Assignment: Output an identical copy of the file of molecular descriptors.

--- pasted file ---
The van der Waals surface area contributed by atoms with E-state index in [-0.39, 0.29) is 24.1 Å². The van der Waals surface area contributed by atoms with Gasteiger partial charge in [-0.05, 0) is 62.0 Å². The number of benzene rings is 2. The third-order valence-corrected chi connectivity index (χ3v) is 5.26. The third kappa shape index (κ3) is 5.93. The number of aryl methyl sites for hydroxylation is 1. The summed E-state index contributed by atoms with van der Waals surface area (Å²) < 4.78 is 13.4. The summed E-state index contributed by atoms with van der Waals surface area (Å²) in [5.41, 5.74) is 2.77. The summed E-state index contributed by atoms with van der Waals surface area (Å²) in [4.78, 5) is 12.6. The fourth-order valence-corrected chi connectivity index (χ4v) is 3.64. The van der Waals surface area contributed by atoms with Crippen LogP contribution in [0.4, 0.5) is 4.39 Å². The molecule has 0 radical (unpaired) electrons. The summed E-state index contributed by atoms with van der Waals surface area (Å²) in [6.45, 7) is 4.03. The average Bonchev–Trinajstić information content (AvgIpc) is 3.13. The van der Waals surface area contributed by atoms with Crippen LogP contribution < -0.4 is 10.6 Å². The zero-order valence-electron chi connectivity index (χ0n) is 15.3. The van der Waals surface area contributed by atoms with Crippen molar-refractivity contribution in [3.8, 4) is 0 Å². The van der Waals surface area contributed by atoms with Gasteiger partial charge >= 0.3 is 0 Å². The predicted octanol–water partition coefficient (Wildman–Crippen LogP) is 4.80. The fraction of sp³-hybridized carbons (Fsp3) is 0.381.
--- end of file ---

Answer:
The van der Waals surface area contributed by atoms with E-state index in [-0.39, 0.29) is 24.1 Å². The van der Waals surface area contributed by atoms with Gasteiger partial charge in [-0.05, 0) is 62.0 Å². The number of benzene rings is 2. The third-order valence-corrected chi connectivity index (χ3v) is 5.26. The third kappa shape index (κ3) is 5.93. The number of aryl methyl sites for hydroxylation is 1. The summed E-state index contributed by atoms with van der Waals surface area (Å²) < 4.78 is 13.4. The summed E-state index contributed by atoms with van der Waals surface area (Å²) in [5.41, 5.74) is 2.77. The summed E-state index contributed by atoms with van der Waals surface area (Å²) in [4.78, 5) is 12.6. The fourth-order valence-corrected chi connectivity index (χ4v) is 3.64. The van der Waals surface area contributed by atoms with Crippen LogP contribution in [0.4, 0.5) is 4.39 Å². The molecule has 0 radical (unpaired) electrons. The summed E-state index contributed by atoms with van der Waals surface area (Å²) in [6.45, 7) is 4.03. The average Bonchev–Trinajstić information content (AvgIpc) is 3.13. The van der Waals surface area contributed by atoms with Crippen LogP contribution < -0.4 is 10.6 Å². The zero-order valence-electron chi connectivity index (χ0n) is 15.3. The van der Waals surface area contributed by atoms with Crippen molar-refractivity contribution in [3.8, 4) is 0 Å². The van der Waals surface area contributed by atoms with Gasteiger partial charge >= 0.3 is 0 Å². The predicted octanol–water partition coefficient (Wildman–Crippen LogP) is 4.80. The fraction of sp³-hybridized carbons (Fsp3) is 0.381.